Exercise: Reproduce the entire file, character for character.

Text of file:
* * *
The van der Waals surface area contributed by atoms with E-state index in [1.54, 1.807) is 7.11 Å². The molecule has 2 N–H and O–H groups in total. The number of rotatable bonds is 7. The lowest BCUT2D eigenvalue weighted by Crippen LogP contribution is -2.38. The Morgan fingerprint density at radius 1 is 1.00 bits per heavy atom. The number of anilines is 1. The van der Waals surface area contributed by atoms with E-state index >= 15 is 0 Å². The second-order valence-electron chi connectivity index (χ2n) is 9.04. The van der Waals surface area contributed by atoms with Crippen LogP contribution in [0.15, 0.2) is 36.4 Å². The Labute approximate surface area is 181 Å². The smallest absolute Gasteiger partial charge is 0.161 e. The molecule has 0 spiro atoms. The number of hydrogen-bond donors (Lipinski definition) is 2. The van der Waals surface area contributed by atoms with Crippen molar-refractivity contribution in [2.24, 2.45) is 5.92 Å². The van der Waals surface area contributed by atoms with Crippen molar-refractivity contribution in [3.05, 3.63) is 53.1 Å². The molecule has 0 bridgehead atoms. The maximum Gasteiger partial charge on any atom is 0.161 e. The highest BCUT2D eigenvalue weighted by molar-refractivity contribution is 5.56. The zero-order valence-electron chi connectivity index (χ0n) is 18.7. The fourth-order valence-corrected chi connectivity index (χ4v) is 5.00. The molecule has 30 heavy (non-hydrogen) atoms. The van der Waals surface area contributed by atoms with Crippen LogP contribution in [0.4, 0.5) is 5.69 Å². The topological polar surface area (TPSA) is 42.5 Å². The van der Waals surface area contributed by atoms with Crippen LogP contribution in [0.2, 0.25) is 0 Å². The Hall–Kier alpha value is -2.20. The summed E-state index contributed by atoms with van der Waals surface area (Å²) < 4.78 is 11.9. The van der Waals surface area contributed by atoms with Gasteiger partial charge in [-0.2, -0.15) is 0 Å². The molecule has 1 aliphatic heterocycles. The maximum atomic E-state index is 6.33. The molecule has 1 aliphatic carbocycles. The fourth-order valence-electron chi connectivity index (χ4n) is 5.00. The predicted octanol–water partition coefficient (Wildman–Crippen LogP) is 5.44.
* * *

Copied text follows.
The van der Waals surface area contributed by atoms with E-state index in [1.54, 1.807) is 7.11 Å². The molecule has 2 N–H and O–H groups in total. The number of rotatable bonds is 7. The lowest BCUT2D eigenvalue weighted by Crippen LogP contribution is -2.38. The Morgan fingerprint density at radius 1 is 1.00 bits per heavy atom. The number of anilines is 1. The van der Waals surface area contributed by atoms with E-state index >= 15 is 0 Å². The second-order valence-electron chi connectivity index (χ2n) is 9.04. The van der Waals surface area contributed by atoms with Crippen LogP contribution in [0.15, 0.2) is 36.4 Å². The Labute approximate surface area is 181 Å². The smallest absolute Gasteiger partial charge is 0.161 e. The molecule has 0 spiro atoms. The number of hydrogen-bond donors (Lipinski definition) is 2. The van der Waals surface area contributed by atoms with Crippen molar-refractivity contribution in [2.24, 2.45) is 5.92 Å². The van der Waals surface area contributed by atoms with Crippen molar-refractivity contribution in [3.05, 3.63) is 53.1 Å². The molecule has 0 bridgehead atoms. The maximum Gasteiger partial charge on any atom is 0.161 e. The highest BCUT2D eigenvalue weighted by molar-refractivity contribution is 5.56. The zero-order valence-electron chi connectivity index (χ0n) is 18.7. The fourth-order valence-corrected chi connectivity index (χ4v) is 5.00. The molecule has 30 heavy (non-hydrogen) atoms. The van der Waals surface area contributed by atoms with Crippen LogP contribution in [0.4, 0.5) is 5.69 Å². The topological polar surface area (TPSA) is 42.5 Å². The van der Waals surface area contributed by atoms with Crippen LogP contribution in [0.2, 0.25) is 0 Å². The Hall–Kier alpha value is -2.20. The summed E-state index contributed by atoms with van der Waals surface area (Å²) < 4.78 is 11.9. The van der Waals surface area contributed by atoms with Gasteiger partial charge in [-0.2, -0.15) is 0 Å². The molecule has 1 aliphatic heterocycles. The maximum atomic E-state index is 6.33. The molecule has 1 aliphatic carbocycles. The fourth-order valence-electron chi connectivity index (χ4n) is 5.00. The predicted octanol–water partition coefficient (Wildman–Crippen LogP) is 5.44.